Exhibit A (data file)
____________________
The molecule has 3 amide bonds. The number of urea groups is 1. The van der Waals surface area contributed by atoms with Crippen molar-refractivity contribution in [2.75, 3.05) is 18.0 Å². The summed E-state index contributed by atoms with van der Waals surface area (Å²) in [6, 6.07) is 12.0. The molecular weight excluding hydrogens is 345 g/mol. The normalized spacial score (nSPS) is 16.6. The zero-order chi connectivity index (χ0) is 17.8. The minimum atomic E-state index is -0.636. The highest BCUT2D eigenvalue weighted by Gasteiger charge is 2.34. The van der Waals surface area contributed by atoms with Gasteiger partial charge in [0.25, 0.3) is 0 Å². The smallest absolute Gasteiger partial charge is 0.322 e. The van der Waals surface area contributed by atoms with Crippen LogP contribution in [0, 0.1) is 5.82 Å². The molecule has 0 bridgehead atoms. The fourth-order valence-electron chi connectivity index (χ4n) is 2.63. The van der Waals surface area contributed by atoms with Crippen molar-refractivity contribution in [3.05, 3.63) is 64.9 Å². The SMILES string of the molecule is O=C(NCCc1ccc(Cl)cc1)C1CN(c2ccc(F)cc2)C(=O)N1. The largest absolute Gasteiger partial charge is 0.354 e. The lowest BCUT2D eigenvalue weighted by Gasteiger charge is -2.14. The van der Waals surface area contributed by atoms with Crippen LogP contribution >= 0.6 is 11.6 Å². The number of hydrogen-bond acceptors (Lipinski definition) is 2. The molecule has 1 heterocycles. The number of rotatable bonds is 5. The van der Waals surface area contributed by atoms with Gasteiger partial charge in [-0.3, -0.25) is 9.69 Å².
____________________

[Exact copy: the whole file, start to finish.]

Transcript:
The molecule has 3 amide bonds. The number of urea groups is 1. The van der Waals surface area contributed by atoms with Crippen molar-refractivity contribution in [2.75, 3.05) is 18.0 Å². The summed E-state index contributed by atoms with van der Waals surface area (Å²) in [6, 6.07) is 12.0. The molecular weight excluding hydrogens is 345 g/mol. The normalized spacial score (nSPS) is 16.6. The zero-order chi connectivity index (χ0) is 17.8. The minimum atomic E-state index is -0.636. The highest BCUT2D eigenvalue weighted by Gasteiger charge is 2.34. The van der Waals surface area contributed by atoms with Gasteiger partial charge in [0.25, 0.3) is 0 Å². The smallest absolute Gasteiger partial charge is 0.322 e. The van der Waals surface area contributed by atoms with Crippen LogP contribution in [0, 0.1) is 5.82 Å². The molecule has 0 bridgehead atoms. The fourth-order valence-electron chi connectivity index (χ4n) is 2.63. The van der Waals surface area contributed by atoms with Crippen molar-refractivity contribution in [3.05, 3.63) is 64.9 Å². The SMILES string of the molecule is O=C(NCCc1ccc(Cl)cc1)C1CN(c2ccc(F)cc2)C(=O)N1. The largest absolute Gasteiger partial charge is 0.354 e. The lowest BCUT2D eigenvalue weighted by Gasteiger charge is -2.14. The van der Waals surface area contributed by atoms with Crippen LogP contribution >= 0.6 is 11.6 Å². The number of hydrogen-bond acceptors (Lipinski definition) is 2. The molecule has 1 heterocycles. The number of rotatable bonds is 5. The van der Waals surface area contributed by atoms with Gasteiger partial charge in [-0.3, -0.25) is 9.69 Å².